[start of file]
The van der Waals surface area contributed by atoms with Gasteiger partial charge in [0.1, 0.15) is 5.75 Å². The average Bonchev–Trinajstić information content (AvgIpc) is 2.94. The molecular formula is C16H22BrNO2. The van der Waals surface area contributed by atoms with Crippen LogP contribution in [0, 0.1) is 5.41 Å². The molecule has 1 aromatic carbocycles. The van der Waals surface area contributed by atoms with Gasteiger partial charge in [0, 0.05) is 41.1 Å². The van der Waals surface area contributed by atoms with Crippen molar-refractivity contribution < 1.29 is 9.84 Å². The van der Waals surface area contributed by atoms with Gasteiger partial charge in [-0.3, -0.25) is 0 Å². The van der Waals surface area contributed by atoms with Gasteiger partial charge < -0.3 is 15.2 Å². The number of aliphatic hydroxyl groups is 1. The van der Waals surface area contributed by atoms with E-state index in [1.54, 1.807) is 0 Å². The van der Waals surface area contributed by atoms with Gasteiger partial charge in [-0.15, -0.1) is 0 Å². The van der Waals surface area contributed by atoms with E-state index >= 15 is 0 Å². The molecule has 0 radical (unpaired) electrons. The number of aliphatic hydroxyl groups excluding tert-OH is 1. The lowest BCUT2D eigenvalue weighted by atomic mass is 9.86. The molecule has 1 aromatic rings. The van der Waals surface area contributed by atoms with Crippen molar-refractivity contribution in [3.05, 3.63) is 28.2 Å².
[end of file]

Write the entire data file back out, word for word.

The van der Waals surface area contributed by atoms with Gasteiger partial charge in [0.1, 0.15) is 5.75 Å². The average Bonchev–Trinajstić information content (AvgIpc) is 2.94. The molecular formula is C16H22BrNO2. The van der Waals surface area contributed by atoms with Crippen LogP contribution in [0, 0.1) is 5.41 Å². The molecule has 1 aromatic carbocycles. The van der Waals surface area contributed by atoms with Gasteiger partial charge in [0, 0.05) is 41.1 Å². The van der Waals surface area contributed by atoms with Crippen molar-refractivity contribution < 1.29 is 9.84 Å². The van der Waals surface area contributed by atoms with Gasteiger partial charge in [-0.3, -0.25) is 0 Å². The van der Waals surface area contributed by atoms with Gasteiger partial charge < -0.3 is 15.2 Å². The number of aliphatic hydroxyl groups is 1. The van der Waals surface area contributed by atoms with E-state index in [1.54, 1.807) is 0 Å². The van der Waals surface area contributed by atoms with Gasteiger partial charge in [-0.15, -0.1) is 0 Å². The van der Waals surface area contributed by atoms with E-state index >= 15 is 0 Å². The molecule has 0 radical (unpaired) electrons. The number of aliphatic hydroxyl groups excluding tert-OH is 1. The lowest BCUT2D eigenvalue weighted by atomic mass is 9.86. The molecule has 1 aromatic rings. The van der Waals surface area contributed by atoms with Crippen molar-refractivity contribution in [3.05, 3.63) is 28.2 Å².